What to do when your clients complain online - DVM
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What to do when your clients complain online
Experts offer solutions to negative online reviews, reputation smears, strategies for rebuttal


Making a negative positive

The probability that someone will say something negative about your practice is high, so it's a good idea to create your own positive Web presence now to balance out things in the future, Merrihew says. Include customer testimonials on your Web site. Make sure to update the testimonial page regularly, or it won't be effective, he says. People will wonder why your last nice comments from clients came years ago.

Also, cost doesn't need to be an issue when you're creating a practice Web site. You don't have to spend thousands of dollars. For instance, AAHA members can create their own practice site through AAHA's Web site. Other options include doctors creating their own free Facebook pages or taking advantage of online review Web sites that offer free pages for businesses, like Yelp.com.

Invite your customers to post positive reviews on your Web site or on Web sites that offer consumer reviews like http://yelp.com/ and Angie's List ( http://www.angieslist.com).

Because Angie's List doesn't allow anonymous reviews and consumers pay to be part of their online community, many of the reviews tend to be more positive and thoughtful than free sites.

About 11,000 veterinarians are reviewed on Angie's List. And when people do complain about a business, many times it comes as a result of poor communication, says Hicks, the founder of Angie's List and its chief marketing officer.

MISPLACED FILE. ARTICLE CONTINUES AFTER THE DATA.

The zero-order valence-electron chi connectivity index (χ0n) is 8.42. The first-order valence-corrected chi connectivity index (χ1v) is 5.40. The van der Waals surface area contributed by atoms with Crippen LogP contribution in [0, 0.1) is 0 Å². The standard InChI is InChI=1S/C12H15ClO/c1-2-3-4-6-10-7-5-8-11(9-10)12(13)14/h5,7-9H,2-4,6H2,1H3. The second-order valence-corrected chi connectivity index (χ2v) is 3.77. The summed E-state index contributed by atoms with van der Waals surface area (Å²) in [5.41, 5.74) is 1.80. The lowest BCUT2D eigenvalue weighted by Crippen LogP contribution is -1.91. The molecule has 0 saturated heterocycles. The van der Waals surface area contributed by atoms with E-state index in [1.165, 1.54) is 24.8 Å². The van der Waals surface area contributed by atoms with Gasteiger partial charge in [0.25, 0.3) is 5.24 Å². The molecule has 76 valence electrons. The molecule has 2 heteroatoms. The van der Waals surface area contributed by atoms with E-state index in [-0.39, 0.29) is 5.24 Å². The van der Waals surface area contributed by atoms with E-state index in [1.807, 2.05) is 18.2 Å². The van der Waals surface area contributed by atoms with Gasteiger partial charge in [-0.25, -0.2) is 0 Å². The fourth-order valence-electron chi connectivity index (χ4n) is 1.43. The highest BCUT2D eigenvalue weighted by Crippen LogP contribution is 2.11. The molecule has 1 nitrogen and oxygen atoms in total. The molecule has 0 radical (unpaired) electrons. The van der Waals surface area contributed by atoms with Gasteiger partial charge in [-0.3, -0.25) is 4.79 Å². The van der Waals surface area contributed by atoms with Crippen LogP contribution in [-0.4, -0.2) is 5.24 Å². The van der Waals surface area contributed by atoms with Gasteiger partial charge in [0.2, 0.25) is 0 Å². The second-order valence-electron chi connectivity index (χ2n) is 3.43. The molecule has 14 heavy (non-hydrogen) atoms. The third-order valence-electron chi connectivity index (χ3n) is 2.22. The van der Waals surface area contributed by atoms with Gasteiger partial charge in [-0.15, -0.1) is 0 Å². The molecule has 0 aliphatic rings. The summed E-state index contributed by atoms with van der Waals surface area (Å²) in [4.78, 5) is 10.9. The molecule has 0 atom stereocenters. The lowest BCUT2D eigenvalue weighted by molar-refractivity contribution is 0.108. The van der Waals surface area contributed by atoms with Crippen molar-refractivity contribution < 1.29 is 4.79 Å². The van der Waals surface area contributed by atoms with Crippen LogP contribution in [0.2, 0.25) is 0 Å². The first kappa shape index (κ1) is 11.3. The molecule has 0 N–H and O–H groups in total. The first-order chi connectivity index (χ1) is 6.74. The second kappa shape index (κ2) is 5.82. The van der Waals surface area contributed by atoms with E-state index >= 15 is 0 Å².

Dr. Kate Knutson of Pet Crossing Animal Hospital in Bloomington, Minn., a mid-sized practice with about 25 employees, says she includes language addressing open communication in all her client handouts.

"One of the most important things that all our pieces of client literature says is, please do not hesitate to tell us if we have done something to your disliking," says Knutson, who is also an AAHA board member. "It's always about communication or the lack of communication.

"I learned that we were often misinterpreting people's actions, making inferences. Clients wouldn't say they were angry, but we assumed they were. Maybe we, ourselves, were in a bad mood and were impacting the conversation. At some point, if you think somebody is not satisfied, you need to ask them."

The goal is to stop a client from leaving the office angry.

At Pet Crossing, complaints are logged in a client complaint book. And team members who take the complaint have the responsibility of fixing it right away and telling the rest of the hospital about it — whether they made the mistake or someone else did.

"Then we write the client who complains a thank-you for bringing the problem to our attention," Knutson says.

In the worst-case scenario — when a doctor does make a mistake that causes the death of a pet — the best way to handle it is to be honest, Knutson says. Talk to the clients and let them see the medical records, she says. Let the clients ask questions and give them honest answers. "If you don't, they're gonna always feel that you did something wrong," she says.

Knutson can speak with some experience on this topic. One of her own cats died while being treated by another veterinarian. The death was the result of a medical mistake. It still chokes her up to talk about it. One of the worst parts about the death, she says, is that the veterinarian never said sorry.

The truth, as Dr. Knutson sees it, is medicine is not perfect and the people working in it aren't perfect either. "Sometimes we're tired. Sometimes we don't know exactly what we're getting into. And sometimes we fail," she says. But being transparent about that restores trust between your clients and yourself, so they know you're doing everything you possibly can to make their pets healthy.

Ms. Ruiz Patton is a freelance journalist living in Cleveland.


Source: DVM360 MAGAZINE,
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